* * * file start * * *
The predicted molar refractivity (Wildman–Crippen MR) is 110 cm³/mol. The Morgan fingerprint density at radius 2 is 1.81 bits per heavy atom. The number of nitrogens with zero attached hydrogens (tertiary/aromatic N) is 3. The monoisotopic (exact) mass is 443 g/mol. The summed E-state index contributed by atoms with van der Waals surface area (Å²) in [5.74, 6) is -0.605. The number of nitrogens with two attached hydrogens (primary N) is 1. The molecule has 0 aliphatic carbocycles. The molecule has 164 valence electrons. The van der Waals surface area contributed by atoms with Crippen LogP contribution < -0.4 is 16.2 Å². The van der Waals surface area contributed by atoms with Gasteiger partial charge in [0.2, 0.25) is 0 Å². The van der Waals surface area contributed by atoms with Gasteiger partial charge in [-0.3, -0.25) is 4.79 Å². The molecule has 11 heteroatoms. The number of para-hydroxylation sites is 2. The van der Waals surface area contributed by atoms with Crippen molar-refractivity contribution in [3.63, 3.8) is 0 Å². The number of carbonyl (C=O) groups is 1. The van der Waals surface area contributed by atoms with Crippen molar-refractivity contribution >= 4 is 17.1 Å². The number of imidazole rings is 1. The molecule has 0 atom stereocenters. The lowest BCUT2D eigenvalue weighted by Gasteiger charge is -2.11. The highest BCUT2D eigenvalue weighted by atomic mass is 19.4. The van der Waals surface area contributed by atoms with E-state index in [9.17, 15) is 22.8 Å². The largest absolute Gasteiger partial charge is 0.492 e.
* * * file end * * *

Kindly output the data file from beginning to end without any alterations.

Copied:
The predicted molar refractivity (Wildman–Crippen MR) is 110 cm³/mol. The Morgan fingerprint density at radius 2 is 1.81 bits per heavy atom. The number of nitrogens with zero attached hydrogens (tertiary/aromatic N) is 3. The monoisotopic (exact) mass is 443 g/mol. The summed E-state index contributed by atoms with van der Waals surface area (Å²) in [5.74, 6) is -0.605. The number of nitrogens with two attached hydrogens (primary N) is 1. The molecule has 0 aliphatic carbocycles. The molecule has 164 valence electrons. The van der Waals surface area contributed by atoms with Crippen LogP contribution < -0.4 is 16.2 Å². The van der Waals surface area contributed by atoms with Gasteiger partial charge in [0.2, 0.25) is 0 Å². The van der Waals surface area contributed by atoms with Gasteiger partial charge in [-0.3, -0.25) is 4.79 Å². The molecule has 11 heteroatoms. The number of para-hydroxylation sites is 2. The van der Waals surface area contributed by atoms with Crippen molar-refractivity contribution in [3.63, 3.8) is 0 Å². The number of carbonyl (C=O) groups is 1. The van der Waals surface area contributed by atoms with Crippen molar-refractivity contribution >= 4 is 17.1 Å². The number of imidazole rings is 1. The molecule has 0 atom stereocenters. The lowest BCUT2D eigenvalue weighted by Gasteiger charge is -2.11. The highest BCUT2D eigenvalue weighted by atomic mass is 19.4. The van der Waals surface area contributed by atoms with E-state index in [9.17, 15) is 22.8 Å². The largest absolute Gasteiger partial charge is 0.492 e.